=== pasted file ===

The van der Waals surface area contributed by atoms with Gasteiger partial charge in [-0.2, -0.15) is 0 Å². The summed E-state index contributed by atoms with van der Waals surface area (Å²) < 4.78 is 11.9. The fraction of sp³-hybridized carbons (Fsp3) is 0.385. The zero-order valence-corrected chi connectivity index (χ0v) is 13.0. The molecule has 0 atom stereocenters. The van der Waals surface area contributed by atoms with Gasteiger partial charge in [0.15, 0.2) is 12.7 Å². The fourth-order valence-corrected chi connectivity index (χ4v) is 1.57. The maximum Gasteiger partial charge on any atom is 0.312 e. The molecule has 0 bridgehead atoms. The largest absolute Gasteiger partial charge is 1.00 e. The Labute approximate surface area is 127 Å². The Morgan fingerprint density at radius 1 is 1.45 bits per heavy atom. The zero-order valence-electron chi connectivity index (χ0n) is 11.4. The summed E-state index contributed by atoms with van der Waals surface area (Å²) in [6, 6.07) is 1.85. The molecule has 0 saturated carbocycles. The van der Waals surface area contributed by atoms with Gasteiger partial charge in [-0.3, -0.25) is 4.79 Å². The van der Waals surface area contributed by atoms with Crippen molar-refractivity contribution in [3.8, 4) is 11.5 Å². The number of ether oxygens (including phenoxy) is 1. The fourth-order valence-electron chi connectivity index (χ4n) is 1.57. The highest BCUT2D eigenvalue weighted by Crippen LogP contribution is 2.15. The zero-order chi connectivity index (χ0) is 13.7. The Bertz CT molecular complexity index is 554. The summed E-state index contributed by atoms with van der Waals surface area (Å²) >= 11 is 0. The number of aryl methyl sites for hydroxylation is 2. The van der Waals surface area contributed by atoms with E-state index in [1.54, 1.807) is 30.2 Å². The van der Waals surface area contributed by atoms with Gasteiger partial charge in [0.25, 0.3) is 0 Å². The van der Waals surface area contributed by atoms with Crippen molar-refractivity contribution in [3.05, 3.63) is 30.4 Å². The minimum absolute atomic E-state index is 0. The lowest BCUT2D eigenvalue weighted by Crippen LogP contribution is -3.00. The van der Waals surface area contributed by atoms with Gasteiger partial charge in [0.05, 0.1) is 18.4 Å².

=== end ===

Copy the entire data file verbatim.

The van der Waals surface area contributed by atoms with Gasteiger partial charge in [-0.2, -0.15) is 0 Å². The summed E-state index contributed by atoms with van der Waals surface area (Å²) < 4.78 is 11.9. The fraction of sp³-hybridized carbons (Fsp3) is 0.385. The zero-order valence-corrected chi connectivity index (χ0v) is 13.0. The molecule has 0 atom stereocenters. The van der Waals surface area contributed by atoms with Gasteiger partial charge in [0.15, 0.2) is 12.7 Å². The fourth-order valence-corrected chi connectivity index (χ4v) is 1.57. The maximum Gasteiger partial charge on any atom is 0.312 e. The molecule has 0 bridgehead atoms. The largest absolute Gasteiger partial charge is 1.00 e. The Labute approximate surface area is 127 Å². The Morgan fingerprint density at radius 1 is 1.45 bits per heavy atom. The zero-order valence-electron chi connectivity index (χ0n) is 11.4. The summed E-state index contributed by atoms with van der Waals surface area (Å²) in [6, 6.07) is 1.85. The molecule has 0 saturated carbocycles. The van der Waals surface area contributed by atoms with Gasteiger partial charge in [-0.3, -0.25) is 4.79 Å². The van der Waals surface area contributed by atoms with Crippen molar-refractivity contribution in [3.8, 4) is 11.5 Å². The number of ether oxygens (including phenoxy) is 1. The fourth-order valence-electron chi connectivity index (χ4n) is 1.57. The highest BCUT2D eigenvalue weighted by Crippen LogP contribution is 2.15. The zero-order chi connectivity index (χ0) is 13.7. The Bertz CT molecular complexity index is 554. The summed E-state index contributed by atoms with van der Waals surface area (Å²) >= 11 is 0. The number of aryl methyl sites for hydroxylation is 2. The van der Waals surface area contributed by atoms with E-state index in [1.54, 1.807) is 30.2 Å². The van der Waals surface area contributed by atoms with Gasteiger partial charge in [0.25, 0.3) is 0 Å². The van der Waals surface area contributed by atoms with Crippen molar-refractivity contribution in [3.05, 3.63) is 30.4 Å². The minimum absolute atomic E-state index is 0. The lowest BCUT2D eigenvalue weighted by Crippen LogP contribution is -3.00. The van der Waals surface area contributed by atoms with Gasteiger partial charge in [0.05, 0.1) is 18.4 Å².